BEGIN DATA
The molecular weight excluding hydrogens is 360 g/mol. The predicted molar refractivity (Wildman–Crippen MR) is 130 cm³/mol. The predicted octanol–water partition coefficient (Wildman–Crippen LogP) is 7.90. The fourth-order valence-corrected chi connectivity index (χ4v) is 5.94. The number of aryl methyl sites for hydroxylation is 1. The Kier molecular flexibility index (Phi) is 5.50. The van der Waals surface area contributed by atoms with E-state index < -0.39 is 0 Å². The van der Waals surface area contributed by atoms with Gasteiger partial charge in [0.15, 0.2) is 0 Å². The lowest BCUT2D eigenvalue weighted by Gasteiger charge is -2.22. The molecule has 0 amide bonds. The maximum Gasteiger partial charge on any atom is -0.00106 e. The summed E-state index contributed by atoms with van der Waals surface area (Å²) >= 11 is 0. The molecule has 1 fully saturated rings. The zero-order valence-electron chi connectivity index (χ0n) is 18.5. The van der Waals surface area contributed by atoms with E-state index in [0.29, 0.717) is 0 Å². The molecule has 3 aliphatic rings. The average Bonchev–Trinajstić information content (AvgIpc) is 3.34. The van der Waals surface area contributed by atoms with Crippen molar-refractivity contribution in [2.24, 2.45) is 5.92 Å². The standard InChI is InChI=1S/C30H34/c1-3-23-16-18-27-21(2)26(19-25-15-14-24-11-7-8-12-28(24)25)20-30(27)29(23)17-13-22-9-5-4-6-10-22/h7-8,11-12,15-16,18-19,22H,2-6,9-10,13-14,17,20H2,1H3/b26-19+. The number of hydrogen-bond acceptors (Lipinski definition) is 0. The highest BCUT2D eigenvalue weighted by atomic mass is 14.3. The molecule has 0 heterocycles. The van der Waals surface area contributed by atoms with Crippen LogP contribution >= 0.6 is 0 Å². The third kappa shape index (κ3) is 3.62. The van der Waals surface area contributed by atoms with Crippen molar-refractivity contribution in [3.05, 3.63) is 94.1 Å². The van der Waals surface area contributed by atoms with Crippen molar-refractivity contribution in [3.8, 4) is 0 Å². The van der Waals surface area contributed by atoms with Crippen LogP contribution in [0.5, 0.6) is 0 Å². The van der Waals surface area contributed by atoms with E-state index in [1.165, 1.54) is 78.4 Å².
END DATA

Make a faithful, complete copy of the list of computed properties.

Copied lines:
The molecular weight excluding hydrogens is 360 g/mol. The predicted molar refractivity (Wildman–Crippen MR) is 130 cm³/mol. The predicted octanol–water partition coefficient (Wildman–Crippen LogP) is 7.90. The fourth-order valence-corrected chi connectivity index (χ4v) is 5.94. The number of aryl methyl sites for hydroxylation is 1. The Kier molecular flexibility index (Phi) is 5.50. The van der Waals surface area contributed by atoms with E-state index < -0.39 is 0 Å². The van der Waals surface area contributed by atoms with Gasteiger partial charge in [0.15, 0.2) is 0 Å². The lowest BCUT2D eigenvalue weighted by Gasteiger charge is -2.22. The molecule has 0 amide bonds. The maximum Gasteiger partial charge on any atom is -0.00106 e. The summed E-state index contributed by atoms with van der Waals surface area (Å²) >= 11 is 0. The molecule has 1 fully saturated rings. The zero-order valence-electron chi connectivity index (χ0n) is 18.5. The van der Waals surface area contributed by atoms with E-state index in [0.29, 0.717) is 0 Å². The molecule has 3 aliphatic rings. The average Bonchev–Trinajstić information content (AvgIpc) is 3.34. The van der Waals surface area contributed by atoms with Crippen molar-refractivity contribution in [2.24, 2.45) is 5.92 Å². The standard InChI is InChI=1S/C30H34/c1-3-23-16-18-27-21(2)26(19-25-15-14-24-11-7-8-12-28(24)25)20-30(27)29(23)17-13-22-9-5-4-6-10-22/h7-8,11-12,15-16,18-19,22H,2-6,9-10,13-14,17,20H2,1H3/b26-19+. The number of hydrogen-bond acceptors (Lipinski definition) is 0. The highest BCUT2D eigenvalue weighted by atomic mass is 14.3. The molecule has 0 heterocycles. The van der Waals surface area contributed by atoms with Crippen LogP contribution >= 0.6 is 0 Å². The third kappa shape index (κ3) is 3.62. The van der Waals surface area contributed by atoms with Crippen molar-refractivity contribution in [3.05, 3.63) is 94.1 Å². The van der Waals surface area contributed by atoms with Crippen molar-refractivity contribution in [3.8, 4) is 0 Å². The van der Waals surface area contributed by atoms with Crippen LogP contribution in [0.5, 0.6) is 0 Å². The van der Waals surface area contributed by atoms with E-state index in [1.165, 1.54) is 78.4 Å².